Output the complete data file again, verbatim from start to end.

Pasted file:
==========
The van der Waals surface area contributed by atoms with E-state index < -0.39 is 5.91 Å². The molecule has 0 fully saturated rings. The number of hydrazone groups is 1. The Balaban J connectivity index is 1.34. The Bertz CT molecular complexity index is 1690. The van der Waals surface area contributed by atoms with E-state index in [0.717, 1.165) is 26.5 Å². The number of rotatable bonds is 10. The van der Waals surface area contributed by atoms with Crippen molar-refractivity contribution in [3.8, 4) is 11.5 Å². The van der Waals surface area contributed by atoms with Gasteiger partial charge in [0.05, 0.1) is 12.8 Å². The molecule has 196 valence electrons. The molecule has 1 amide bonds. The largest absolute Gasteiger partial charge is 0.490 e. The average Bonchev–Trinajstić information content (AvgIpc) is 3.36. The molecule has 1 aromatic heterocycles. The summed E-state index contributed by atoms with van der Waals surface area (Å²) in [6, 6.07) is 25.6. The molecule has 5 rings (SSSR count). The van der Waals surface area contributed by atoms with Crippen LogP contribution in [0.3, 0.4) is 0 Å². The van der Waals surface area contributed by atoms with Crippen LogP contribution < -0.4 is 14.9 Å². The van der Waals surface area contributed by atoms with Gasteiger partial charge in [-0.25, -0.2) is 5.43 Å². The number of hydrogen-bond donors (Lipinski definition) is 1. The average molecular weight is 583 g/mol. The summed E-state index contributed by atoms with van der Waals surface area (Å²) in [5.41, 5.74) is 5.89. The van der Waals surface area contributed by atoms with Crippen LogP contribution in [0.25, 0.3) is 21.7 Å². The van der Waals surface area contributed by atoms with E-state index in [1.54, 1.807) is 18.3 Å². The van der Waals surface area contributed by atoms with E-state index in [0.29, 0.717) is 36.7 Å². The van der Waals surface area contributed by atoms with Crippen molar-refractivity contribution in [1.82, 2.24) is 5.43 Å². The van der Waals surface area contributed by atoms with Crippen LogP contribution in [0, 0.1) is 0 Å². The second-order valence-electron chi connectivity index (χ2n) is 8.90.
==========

The van der Waals surface area contributed by atoms with E-state index < -0.39 is 5.91 Å². The molecule has 0 fully saturated rings. The number of hydrazone groups is 1. The Balaban J connectivity index is 1.34. The Bertz CT molecular complexity index is 1690. The van der Waals surface area contributed by atoms with E-state index in [0.717, 1.165) is 26.5 Å². The number of rotatable bonds is 10. The van der Waals surface area contributed by atoms with Crippen molar-refractivity contribution in [3.8, 4) is 11.5 Å². The van der Waals surface area contributed by atoms with Gasteiger partial charge in [0.05, 0.1) is 12.8 Å². The molecule has 196 valence electrons. The molecule has 1 amide bonds. The largest absolute Gasteiger partial charge is 0.490 e. The average Bonchev–Trinajstić information content (AvgIpc) is 3.36. The molecule has 1 aromatic heterocycles. The summed E-state index contributed by atoms with van der Waals surface area (Å²) in [6, 6.07) is 25.6. The molecule has 5 rings (SSSR count). The van der Waals surface area contributed by atoms with Crippen LogP contribution in [0.3, 0.4) is 0 Å². The van der Waals surface area contributed by atoms with Crippen LogP contribution < -0.4 is 14.9 Å². The van der Waals surface area contributed by atoms with Gasteiger partial charge in [-0.25, -0.2) is 5.43 Å². The number of hydrogen-bond donors (Lipinski definition) is 1. The average molecular weight is 583 g/mol. The summed E-state index contributed by atoms with van der Waals surface area (Å²) in [5.41, 5.74) is 5.89. The van der Waals surface area contributed by atoms with Crippen LogP contribution in [0.25, 0.3) is 21.7 Å². The van der Waals surface area contributed by atoms with E-state index in [1.54, 1.807) is 18.3 Å². The van der Waals surface area contributed by atoms with E-state index in [0.29, 0.717) is 36.7 Å². The van der Waals surface area contributed by atoms with Crippen molar-refractivity contribution in [1.82, 2.24) is 5.43 Å². The van der Waals surface area contributed by atoms with Crippen LogP contribution in [0, 0.1) is 0 Å². The second-order valence-electron chi connectivity index (χ2n) is 8.90.